The sperm whale that stranded and later died at Mahia has been moved. There were prayers and karanga this morning as onlookers sadly watched the carcass being moved from the north end of the peninsula.
A blood filled sea and a giant whale carcass in Māhia bringing locals to tears.
Mahia Māori Committee Chairman Paora Ratapu says, “This is a big job for the local iwi here, Rongomaiwahine.”
Rongomawahine resident Te Ata o Te Rā Rere told Te Kāea, “We will treat this as a tūpapaku on a marae, and he will go from the marae to the urupa.”
The Department of Conversation and Ngāti Rongomaiwahine are working together to bury the sperm whale which died yesterday morning after stranding itself late Friday night.
DOC representative Jamie Quirk says, “The other day he got driven in here when it was a South-Westerly which comes directly into the bay. He got stranded and died of natural causes.”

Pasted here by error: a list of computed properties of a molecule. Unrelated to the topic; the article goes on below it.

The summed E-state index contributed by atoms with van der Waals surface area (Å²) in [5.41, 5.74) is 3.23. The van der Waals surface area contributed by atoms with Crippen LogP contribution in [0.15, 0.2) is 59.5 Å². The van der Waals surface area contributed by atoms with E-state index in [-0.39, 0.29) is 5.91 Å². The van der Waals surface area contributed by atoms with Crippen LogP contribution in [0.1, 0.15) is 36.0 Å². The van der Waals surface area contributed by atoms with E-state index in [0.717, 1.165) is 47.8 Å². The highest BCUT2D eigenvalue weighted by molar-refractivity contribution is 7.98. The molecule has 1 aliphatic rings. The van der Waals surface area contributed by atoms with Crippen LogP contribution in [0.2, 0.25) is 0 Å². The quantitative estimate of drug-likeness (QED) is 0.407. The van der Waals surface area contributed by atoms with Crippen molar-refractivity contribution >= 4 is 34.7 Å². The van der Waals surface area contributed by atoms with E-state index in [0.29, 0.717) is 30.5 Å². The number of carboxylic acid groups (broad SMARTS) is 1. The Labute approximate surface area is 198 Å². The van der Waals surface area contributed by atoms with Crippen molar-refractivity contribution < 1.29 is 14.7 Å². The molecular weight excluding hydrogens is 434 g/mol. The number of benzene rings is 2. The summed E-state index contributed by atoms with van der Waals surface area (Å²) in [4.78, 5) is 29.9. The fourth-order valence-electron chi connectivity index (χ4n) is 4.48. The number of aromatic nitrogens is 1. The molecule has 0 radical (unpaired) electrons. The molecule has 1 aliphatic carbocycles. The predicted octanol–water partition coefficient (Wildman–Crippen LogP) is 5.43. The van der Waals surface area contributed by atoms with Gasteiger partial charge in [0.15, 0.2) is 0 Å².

Mr Rere says, “This is a natural occurrence. The whales would come to this point to travel to the other side of the isthmus. This was the shortest route.”
It's a mammoth task with the 16.1metre whale weighing in at 40 tonnes. That's 40,000 kilograms.
Quirk says the resources are significant to the iwi, “The cultural materials in this animal would be the teeth but also the bones and especially the jawbone.”
Mr Rere shared some historical context, “They were buried here and buried deep enough to stop people from digging up the bones. Firstly we would remove the jawbone and that would go to Rongomaiwahine.”
The extraction operation is expected to take six to eight hours as they move the giant 50 meters to the proposed burial site. The jaw will be removed before the rest of the carcass is buried.
“What we don’t want to do it break it or burst it. It’s got to be done correctly.”
This biodiversity officer says whale stranding’s have been common in Māhia for generations.
Quirk says, “During the year we get a large number of whales washing up on this beach. A majourity of them are smaller whales, generally about 3-4 meters long.”
Despite the somber nature of the stranding, Ngāti Rongomaiwahine says they are a good opportunity to revive ancient traditions.